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Art by B GIorDano
MyOOz, Muse, Musing, Thoughts of Art
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Barbara Giordano
Wassaic , New York - United States
Drawings - Social Commentary

Artist Blogs

Goddess Series
I've started a goddess series using colored pencil and ink. Three pieces are in my gallery. I see the female character in my work as being strong and self assured.

About my work
First let me just say, I began teaching myself to draw and paint a little more then a year ago. I've taken on what is most interesting to me and that is faces. Faces are so fascinating to me. At any rate, many say faces are difficult to render, especially as a beginning artist. For me, I don't see it that way. I attempt to capture the likeness of the person because I think it's important. I bring my own personal style into the work I create.

Goddess of the Earth - Colored Pencil and Ink - 11x14 - $100.00

2008-08-31 20:38:10
Strong works. Check my site too and give me your feedback.
Robert Doucette
2006-10-16 02:53:17
Well Ms. Barbara to answer your questions...
I do quick skectches of the outline of my subject, clean it up, and transfer it to the final surface (paper, board, canvas);this keeps erase marks and other imperfections made by mistake to a minimum.
I do use photos as references and try to stay as true to them as possible. As of late, I have enlisted the help of a Mr. Rick Laurance, who just happens to be a former art instructor. some of the feedback I have received have made me go back to studying and fundamentals and....PRACTICING instead of creating. All this so I can answer your last question.
My goal has always been to show my work. In the near future (I hope) I would like to do so in a venue that will view, critique, and ultimately show and sell my pieces; but at the present time...not quite ready...I need some fine tuning. Hope I didn't miss anything...:-)
Robert Doucette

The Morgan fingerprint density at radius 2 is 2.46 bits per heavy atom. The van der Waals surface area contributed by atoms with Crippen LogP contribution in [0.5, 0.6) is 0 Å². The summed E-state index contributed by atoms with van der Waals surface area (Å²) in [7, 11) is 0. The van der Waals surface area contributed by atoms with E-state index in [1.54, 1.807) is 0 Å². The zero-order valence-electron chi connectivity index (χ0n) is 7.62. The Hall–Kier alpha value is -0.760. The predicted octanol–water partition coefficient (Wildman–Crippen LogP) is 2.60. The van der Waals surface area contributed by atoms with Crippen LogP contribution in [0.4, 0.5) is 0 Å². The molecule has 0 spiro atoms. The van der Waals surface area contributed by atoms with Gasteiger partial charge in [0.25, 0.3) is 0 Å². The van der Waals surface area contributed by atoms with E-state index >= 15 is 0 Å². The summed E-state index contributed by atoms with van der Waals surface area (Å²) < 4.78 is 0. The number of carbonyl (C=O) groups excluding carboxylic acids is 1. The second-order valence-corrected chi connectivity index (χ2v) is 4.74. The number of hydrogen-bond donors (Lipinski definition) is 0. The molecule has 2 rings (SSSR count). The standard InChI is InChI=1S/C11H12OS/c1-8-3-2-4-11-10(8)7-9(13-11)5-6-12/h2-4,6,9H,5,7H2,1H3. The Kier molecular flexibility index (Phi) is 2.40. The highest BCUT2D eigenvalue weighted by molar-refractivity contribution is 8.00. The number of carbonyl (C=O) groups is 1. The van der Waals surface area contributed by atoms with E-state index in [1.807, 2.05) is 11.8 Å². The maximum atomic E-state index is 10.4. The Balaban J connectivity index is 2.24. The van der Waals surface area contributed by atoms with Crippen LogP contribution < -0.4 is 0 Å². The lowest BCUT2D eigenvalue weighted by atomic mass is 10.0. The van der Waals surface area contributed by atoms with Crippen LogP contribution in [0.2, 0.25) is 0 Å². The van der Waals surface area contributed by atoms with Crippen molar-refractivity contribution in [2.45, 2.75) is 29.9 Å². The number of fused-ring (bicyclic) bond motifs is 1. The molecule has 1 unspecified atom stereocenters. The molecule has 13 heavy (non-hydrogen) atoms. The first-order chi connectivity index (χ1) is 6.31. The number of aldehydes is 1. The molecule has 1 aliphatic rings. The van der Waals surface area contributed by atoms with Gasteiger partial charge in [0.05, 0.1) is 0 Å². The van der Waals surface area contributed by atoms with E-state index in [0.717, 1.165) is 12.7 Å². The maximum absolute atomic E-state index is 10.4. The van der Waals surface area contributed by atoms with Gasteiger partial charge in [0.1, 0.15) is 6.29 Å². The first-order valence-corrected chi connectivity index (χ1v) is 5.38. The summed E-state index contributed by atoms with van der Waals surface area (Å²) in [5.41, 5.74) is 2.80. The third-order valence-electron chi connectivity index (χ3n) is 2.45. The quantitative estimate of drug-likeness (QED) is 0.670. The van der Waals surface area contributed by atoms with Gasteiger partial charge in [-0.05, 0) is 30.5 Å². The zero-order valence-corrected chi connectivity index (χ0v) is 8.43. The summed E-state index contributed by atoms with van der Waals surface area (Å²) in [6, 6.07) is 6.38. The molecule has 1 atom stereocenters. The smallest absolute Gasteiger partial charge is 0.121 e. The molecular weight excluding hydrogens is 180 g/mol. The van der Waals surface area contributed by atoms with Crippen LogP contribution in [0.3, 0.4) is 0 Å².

2006-10-13 11:46:42
Hey Barbara! Haven't stopped by in a while and thought I'd do so. I'd like to ask your opinion on 2 new pieces I posted (the rest are available at my other site). As always your feedback is welcomed and needed...dare to create!!
2006-09-26 13:29:05
Greetings Barbara... Yes.. here is some tidbits on 'shooting' your work on a shoestring budget!
And believe you me, I know what it is like as an artist on a low budget and if you have a digital camera you have more hi-tech equipment than when I started my career shooting 'professional' looking photos and slides. There are several key points in photographing small or actually most all artworks. 1) Using a tripod is tantamount to success! I bought an old cheapy and hung a one gallon jug of water under it to make it stable and it worked perfectly for my needs for 15 years. 2) Never use a 'FLASH'! Optimum lighting is using two lights placed at 45? angles to the camera. One can buy cheap light housings and then attain regular size bulbs at a camera store that are rated about 3200?Kelvin, They put out a white light, not yellow as regular bulbs or blue/green as florescent tubes do. If you can not afford this much, as there was times I couldn't, use Mother Nature as your photography assistant. Contrary to what most people think though, don't do this on a bright sunny day. Set up a place outside where you get good light but only on a day that is lightly overcast. A sunny day casts too many strong shadows and will add a light blue cast to your finished photos.
3) Set up a solid colored background (white to a pale color if you desire) that offers a wide area in which to place your jewlry or art item. The best lens would be one that has a longer focal length near 135mm (do not use a 'Macro' for small items (unless they are absolute micro miniatures) or a setting on your digital camera that offers something similar (portraits perhaps).
4) Place the camera at a perfect 90? angle to the item being photographed at a distance that allows the item to be bracketed in the viewfinder, allowing just a little space on all edges. Don't make the mistake of making the item very small in the center of your shot! If it has a chain, it is not important that the whole chain be seen in the photo, most jurists have the understanding that a chain is continuous, so focus on the detail of the item itself, ie, pendant, brooch, earing etc. Above all avoid any shadow that the camera or photographer may cast in the picture field.
5) Once set up take numerous photos at different settings if you are unfamiliar with 'F'-stops and 'speeds'. The advantage of a digital camera is automatic feedback on your images so keep shooting and making your adjustments until you have a great shot. Erase all the others shots. Or take a photo class, as I did to actually learn what those 'F' stops and shutter speeds really mean and how to control them to your advantage.
This Barbara, is the bare 'nuts & bolts' to the shooting biz, and if it is somewhat sketchy, please forgive me. What has taken a number of people hundreds of pages in books to explain (making money for their efforts), I have laid down here in a short rambling post. I hope this is good enough for you to get going with... if not and there is something you would like me to further clarify, let me know! Good luck or as they say here in Sweden... 'lycka till!'
Robert Doucette
2006-09-26 08:49:40
By the way...thanks for "having my back". The photography suggestion was good though and I'll try do do so in the future.
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